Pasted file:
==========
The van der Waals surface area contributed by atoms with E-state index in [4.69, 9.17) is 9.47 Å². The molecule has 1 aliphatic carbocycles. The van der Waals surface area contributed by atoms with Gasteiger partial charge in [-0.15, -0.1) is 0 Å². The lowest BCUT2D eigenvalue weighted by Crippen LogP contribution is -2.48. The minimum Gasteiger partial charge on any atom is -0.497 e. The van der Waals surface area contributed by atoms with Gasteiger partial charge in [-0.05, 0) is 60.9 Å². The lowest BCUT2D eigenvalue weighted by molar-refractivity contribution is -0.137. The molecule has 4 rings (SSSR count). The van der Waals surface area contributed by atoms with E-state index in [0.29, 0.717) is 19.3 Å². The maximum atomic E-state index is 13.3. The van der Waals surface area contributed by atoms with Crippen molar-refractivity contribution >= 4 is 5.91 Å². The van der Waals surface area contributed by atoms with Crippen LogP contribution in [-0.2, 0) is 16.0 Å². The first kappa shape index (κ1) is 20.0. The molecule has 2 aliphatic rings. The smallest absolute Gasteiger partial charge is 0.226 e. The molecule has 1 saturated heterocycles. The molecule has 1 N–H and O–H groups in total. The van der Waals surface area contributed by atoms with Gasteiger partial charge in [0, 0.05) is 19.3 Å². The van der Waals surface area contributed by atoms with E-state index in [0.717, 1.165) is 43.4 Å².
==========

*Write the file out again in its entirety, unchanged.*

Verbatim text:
The van der Waals surface area contributed by atoms with E-state index in [4.69, 9.17) is 9.47 Å². The molecule has 1 aliphatic carbocycles. The van der Waals surface area contributed by atoms with Gasteiger partial charge in [-0.15, -0.1) is 0 Å². The lowest BCUT2D eigenvalue weighted by Crippen LogP contribution is -2.48. The minimum Gasteiger partial charge on any atom is -0.497 e. The van der Waals surface area contributed by atoms with Gasteiger partial charge in [-0.05, 0) is 60.9 Å². The lowest BCUT2D eigenvalue weighted by molar-refractivity contribution is -0.137. The molecule has 4 rings (SSSR count). The van der Waals surface area contributed by atoms with E-state index in [0.29, 0.717) is 19.3 Å². The maximum atomic E-state index is 13.3. The van der Waals surface area contributed by atoms with Crippen molar-refractivity contribution >= 4 is 5.91 Å². The van der Waals surface area contributed by atoms with Crippen LogP contribution in [-0.2, 0) is 16.0 Å². The first kappa shape index (κ1) is 20.0. The molecule has 2 aliphatic rings. The smallest absolute Gasteiger partial charge is 0.226 e. The molecule has 1 saturated heterocycles. The molecule has 1 N–H and O–H groups in total. The van der Waals surface area contributed by atoms with Gasteiger partial charge in [0, 0.05) is 19.3 Å². The van der Waals surface area contributed by atoms with E-state index in [0.717, 1.165) is 43.4 Å².